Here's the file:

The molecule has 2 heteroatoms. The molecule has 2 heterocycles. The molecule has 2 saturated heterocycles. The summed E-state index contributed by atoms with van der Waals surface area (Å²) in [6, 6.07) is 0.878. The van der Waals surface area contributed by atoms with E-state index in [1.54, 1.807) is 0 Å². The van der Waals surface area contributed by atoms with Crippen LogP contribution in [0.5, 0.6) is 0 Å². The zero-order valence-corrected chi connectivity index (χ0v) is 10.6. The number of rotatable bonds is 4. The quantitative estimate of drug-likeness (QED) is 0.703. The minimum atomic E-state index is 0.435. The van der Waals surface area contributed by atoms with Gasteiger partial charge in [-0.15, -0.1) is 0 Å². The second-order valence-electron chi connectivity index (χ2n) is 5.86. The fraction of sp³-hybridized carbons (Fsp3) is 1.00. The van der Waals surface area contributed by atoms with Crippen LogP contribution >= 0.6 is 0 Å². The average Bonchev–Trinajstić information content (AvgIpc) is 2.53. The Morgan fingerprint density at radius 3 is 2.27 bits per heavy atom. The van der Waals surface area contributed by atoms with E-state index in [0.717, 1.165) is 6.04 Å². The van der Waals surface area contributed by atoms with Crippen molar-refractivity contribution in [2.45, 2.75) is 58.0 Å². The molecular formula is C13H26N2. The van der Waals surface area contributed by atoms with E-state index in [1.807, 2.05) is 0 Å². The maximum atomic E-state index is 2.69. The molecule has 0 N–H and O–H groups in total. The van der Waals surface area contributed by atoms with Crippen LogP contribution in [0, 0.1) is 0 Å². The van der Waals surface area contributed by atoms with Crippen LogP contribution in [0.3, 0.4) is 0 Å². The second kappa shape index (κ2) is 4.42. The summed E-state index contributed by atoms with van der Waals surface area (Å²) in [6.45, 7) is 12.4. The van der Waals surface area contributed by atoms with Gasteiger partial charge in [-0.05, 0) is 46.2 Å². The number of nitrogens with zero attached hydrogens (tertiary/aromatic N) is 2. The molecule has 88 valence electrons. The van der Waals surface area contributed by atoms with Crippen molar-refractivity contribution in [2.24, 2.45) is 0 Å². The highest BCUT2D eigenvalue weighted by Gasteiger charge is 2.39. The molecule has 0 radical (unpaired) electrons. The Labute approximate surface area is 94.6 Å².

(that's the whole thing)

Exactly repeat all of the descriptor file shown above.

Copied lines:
The molecule has 2 heteroatoms. The molecule has 2 heterocycles. The molecule has 2 saturated heterocycles. The summed E-state index contributed by atoms with van der Waals surface area (Å²) in [6, 6.07) is 0.878. The van der Waals surface area contributed by atoms with E-state index in [1.54, 1.807) is 0 Å². The van der Waals surface area contributed by atoms with Crippen LogP contribution in [0.5, 0.6) is 0 Å². The zero-order valence-corrected chi connectivity index (χ0v) is 10.6. The number of rotatable bonds is 4. The quantitative estimate of drug-likeness (QED) is 0.703. The minimum atomic E-state index is 0.435. The van der Waals surface area contributed by atoms with Gasteiger partial charge in [-0.15, -0.1) is 0 Å². The second-order valence-electron chi connectivity index (χ2n) is 5.86. The fraction of sp³-hybridized carbons (Fsp3) is 1.00. The van der Waals surface area contributed by atoms with Crippen LogP contribution >= 0.6 is 0 Å². The average Bonchev–Trinajstić information content (AvgIpc) is 2.53. The Morgan fingerprint density at radius 3 is 2.27 bits per heavy atom. The van der Waals surface area contributed by atoms with E-state index in [0.717, 1.165) is 6.04 Å². The van der Waals surface area contributed by atoms with Crippen molar-refractivity contribution in [2.45, 2.75) is 58.0 Å². The molecular formula is C13H26N2. The van der Waals surface area contributed by atoms with E-state index in [1.807, 2.05) is 0 Å². The maximum atomic E-state index is 2.69. The molecule has 0 N–H and O–H groups in total. The van der Waals surface area contributed by atoms with Crippen LogP contribution in [0, 0.1) is 0 Å². The van der Waals surface area contributed by atoms with Crippen LogP contribution in [0.3, 0.4) is 0 Å². The second kappa shape index (κ2) is 4.42. The summed E-state index contributed by atoms with van der Waals surface area (Å²) in [6.45, 7) is 12.4. The van der Waals surface area contributed by atoms with Gasteiger partial charge in [-0.05, 0) is 46.2 Å². The number of nitrogens with zero attached hydrogens (tertiary/aromatic N) is 2. The molecule has 88 valence electrons. The van der Waals surface area contributed by atoms with Crippen molar-refractivity contribution in [2.24, 2.45) is 0 Å². The highest BCUT2D eigenvalue weighted by Gasteiger charge is 2.39. The molecule has 0 radical (unpaired) electrons. The Labute approximate surface area is 94.6 Å².